Thanks again for coming, Chris.
CA: This is the coolest thing I've done all morning.
HA: To start off, give us the "elevator pitch" for The Long Tail.
CA: The Long Tail describes the world beyond the blockbuster. Our economy and culture is shifting from mass markets to millions of niches. The rise of distribution methods with unlimited capacity or “infinite shelf space”, of which the Internet is the foremost (but not only) example, have made it finally possible to offer consumers an incredible variety of products and other goods that were previously suppressed by the economic and physical limits of traditional retail and broadcast.
The Long Tail refers specifically to the “long tail” of the familiar fast-falling demand curve in economics—we’ve usually looked just at the high part of the curve on the left, where the hits are. But the tail of smaller-sellers is incredibly long, and when you can offer everything all those niche product can add up to a market that rivals the “head”.
Phew... now on to the fun stuff. Ask away...
HA: Excellent. Walk us through one of the most potent examples of the Long Tail phenomenon from your book, and tell us a bit about the factors at play.
CA: Well. The most dramatic--but by no means only--examples are in the media and entertainment businesses... That's where there is a huge amount of variety and cultural diversity that has been obscured by the very narrow focus on blockbusters in traditional distribution channels, from retail shelves to radio stations.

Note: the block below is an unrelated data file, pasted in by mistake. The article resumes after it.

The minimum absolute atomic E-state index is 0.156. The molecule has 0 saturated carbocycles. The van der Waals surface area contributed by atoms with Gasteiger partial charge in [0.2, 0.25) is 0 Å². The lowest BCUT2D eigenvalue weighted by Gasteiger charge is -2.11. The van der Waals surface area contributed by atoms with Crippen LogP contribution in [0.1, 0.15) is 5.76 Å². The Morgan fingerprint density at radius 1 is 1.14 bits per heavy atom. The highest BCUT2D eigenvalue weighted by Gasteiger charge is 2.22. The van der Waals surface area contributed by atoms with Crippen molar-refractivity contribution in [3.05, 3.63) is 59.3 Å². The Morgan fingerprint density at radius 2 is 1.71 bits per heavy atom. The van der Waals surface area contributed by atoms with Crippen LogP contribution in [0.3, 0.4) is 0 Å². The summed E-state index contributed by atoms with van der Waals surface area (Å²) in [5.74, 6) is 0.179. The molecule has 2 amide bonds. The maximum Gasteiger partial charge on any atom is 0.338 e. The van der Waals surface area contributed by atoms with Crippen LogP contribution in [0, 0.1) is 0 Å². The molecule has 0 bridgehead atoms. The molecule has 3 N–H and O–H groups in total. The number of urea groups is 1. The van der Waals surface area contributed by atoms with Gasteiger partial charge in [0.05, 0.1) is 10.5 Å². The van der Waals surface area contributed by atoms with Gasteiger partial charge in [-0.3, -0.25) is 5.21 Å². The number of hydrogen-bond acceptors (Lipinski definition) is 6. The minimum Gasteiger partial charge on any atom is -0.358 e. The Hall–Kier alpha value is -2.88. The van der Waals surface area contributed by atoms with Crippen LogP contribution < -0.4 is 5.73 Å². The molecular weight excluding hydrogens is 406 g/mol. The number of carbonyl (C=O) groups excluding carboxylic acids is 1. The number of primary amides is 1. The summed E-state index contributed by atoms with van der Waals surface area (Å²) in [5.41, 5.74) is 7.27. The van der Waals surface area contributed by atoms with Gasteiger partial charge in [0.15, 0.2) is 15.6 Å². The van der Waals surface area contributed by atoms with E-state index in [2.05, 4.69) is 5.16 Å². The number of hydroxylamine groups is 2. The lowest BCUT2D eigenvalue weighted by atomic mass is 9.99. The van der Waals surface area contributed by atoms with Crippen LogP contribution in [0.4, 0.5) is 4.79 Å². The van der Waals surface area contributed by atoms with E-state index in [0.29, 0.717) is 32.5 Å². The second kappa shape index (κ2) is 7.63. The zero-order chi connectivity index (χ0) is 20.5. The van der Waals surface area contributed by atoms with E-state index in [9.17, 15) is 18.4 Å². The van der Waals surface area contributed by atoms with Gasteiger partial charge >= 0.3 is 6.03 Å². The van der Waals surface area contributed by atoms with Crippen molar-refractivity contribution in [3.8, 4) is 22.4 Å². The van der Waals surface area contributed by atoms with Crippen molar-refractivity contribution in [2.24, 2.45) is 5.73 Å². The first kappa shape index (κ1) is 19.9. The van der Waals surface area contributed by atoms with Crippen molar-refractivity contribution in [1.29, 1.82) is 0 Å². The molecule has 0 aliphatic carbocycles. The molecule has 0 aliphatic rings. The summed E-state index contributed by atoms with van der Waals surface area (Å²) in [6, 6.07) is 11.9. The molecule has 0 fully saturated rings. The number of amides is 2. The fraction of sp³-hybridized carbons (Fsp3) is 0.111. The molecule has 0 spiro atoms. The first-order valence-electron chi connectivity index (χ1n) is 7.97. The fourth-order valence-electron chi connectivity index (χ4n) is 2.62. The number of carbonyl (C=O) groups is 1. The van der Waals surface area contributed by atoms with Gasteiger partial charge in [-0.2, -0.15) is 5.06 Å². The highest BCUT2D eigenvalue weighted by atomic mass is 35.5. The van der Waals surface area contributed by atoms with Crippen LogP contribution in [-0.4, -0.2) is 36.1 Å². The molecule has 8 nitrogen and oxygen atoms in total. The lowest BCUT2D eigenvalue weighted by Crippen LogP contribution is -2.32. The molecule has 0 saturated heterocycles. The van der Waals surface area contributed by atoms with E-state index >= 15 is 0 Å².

For example, today, around 40% of the music downloaded on
digital music services such as Rhapsody are tracks not available at
For Netflix (DVDs) and Amazon (books), about a quarter of their sales are for titles not available in the largest bricks-and-mortar retailers in their industry. Products that aren't for everyone--but may really suit some people--typically don't pass the economic test for traditional retail. But because each of us has some niche interest somewhere and we now have distribution methods with "infinite shelf space" and near-zero marginal costs, we can now aggregate all these minority tastes. This new market of a million niches is adding up to a big new opportunity and the fastest-growing one around.
HA: As you say, much of The Long Tail dwells on media content-- books, movies, and so on. But that's only a small part of the overall economy. Does the Long Tail apply to the fundamental material or perishable industries of modern society? In other words, is there a Long Tail for, say, raw steel, or bushels of mache?
CA: Mache? But to answer your question, yes. To greater or lesser degrees, it applies almost everywhere that digital economics are lowering the cost of distribution. That includes hard goods (think eBay) and services (think Google AdWords, which are the Long Tail of advertising.)
To give an example that shows just how far you can take this, Anheuser-Busch recently started a new division called "Long Tail Libations".